Since 2015 the South African city Cape Town is experiencing its driest period in over a century. Currently, level 6 water restrictions are in place, which means “all residents are required to use no more than 87 litres of municipal drinking water per person per day in total”. Being a South African designer whose family and friends are directly affected by the on-going water crisis, Shaakira Jassat started to reflect on this precious element that is often “spilled” so carelessly. Water is contained in almost everything around us, but at the same time it is a scarce resource.

In order to show the amount of virtual water a simple cup of tea contains, she created an installation that consists of almost 60 ceramic cups. For every 150 ml of tea, around 30 l of water is required in the entire chain process. The installation functions as a large tea maker, where one has to pour water into the tallest cup continuously until the very last cup at the bottom is filled.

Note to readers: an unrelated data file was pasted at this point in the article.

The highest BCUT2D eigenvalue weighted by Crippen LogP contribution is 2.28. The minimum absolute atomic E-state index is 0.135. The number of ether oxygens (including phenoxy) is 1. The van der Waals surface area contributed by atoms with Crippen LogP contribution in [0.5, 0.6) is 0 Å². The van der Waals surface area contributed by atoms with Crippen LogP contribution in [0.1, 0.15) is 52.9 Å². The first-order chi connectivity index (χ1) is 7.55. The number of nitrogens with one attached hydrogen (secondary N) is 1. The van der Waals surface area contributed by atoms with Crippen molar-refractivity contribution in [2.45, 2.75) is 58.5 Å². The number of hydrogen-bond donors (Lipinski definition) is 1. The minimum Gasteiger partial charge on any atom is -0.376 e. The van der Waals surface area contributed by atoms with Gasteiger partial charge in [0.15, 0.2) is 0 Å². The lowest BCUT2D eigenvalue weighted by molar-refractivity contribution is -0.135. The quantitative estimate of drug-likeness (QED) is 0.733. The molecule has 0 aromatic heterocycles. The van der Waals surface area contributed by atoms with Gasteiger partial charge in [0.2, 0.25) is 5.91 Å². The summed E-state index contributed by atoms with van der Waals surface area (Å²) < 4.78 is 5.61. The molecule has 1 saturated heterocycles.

Shaakira Jassat dedicated this work to her father who passed away in November last year. “Just like I took for granted that my dad would be around indefinitely”, she says, “we somehow all tend to take for granted that our natural resources will be here to serve us forever”.

A transparent, semi-gloss glaze is used on the ivory baked earthenware of all the cups – except the last one. The very last cup, which is only filled once the water passed through all the cups preceding, has been glazed in a bright saffron yellow and it has a golden rim is the very last one. This final cup can be taken away at the end of the process.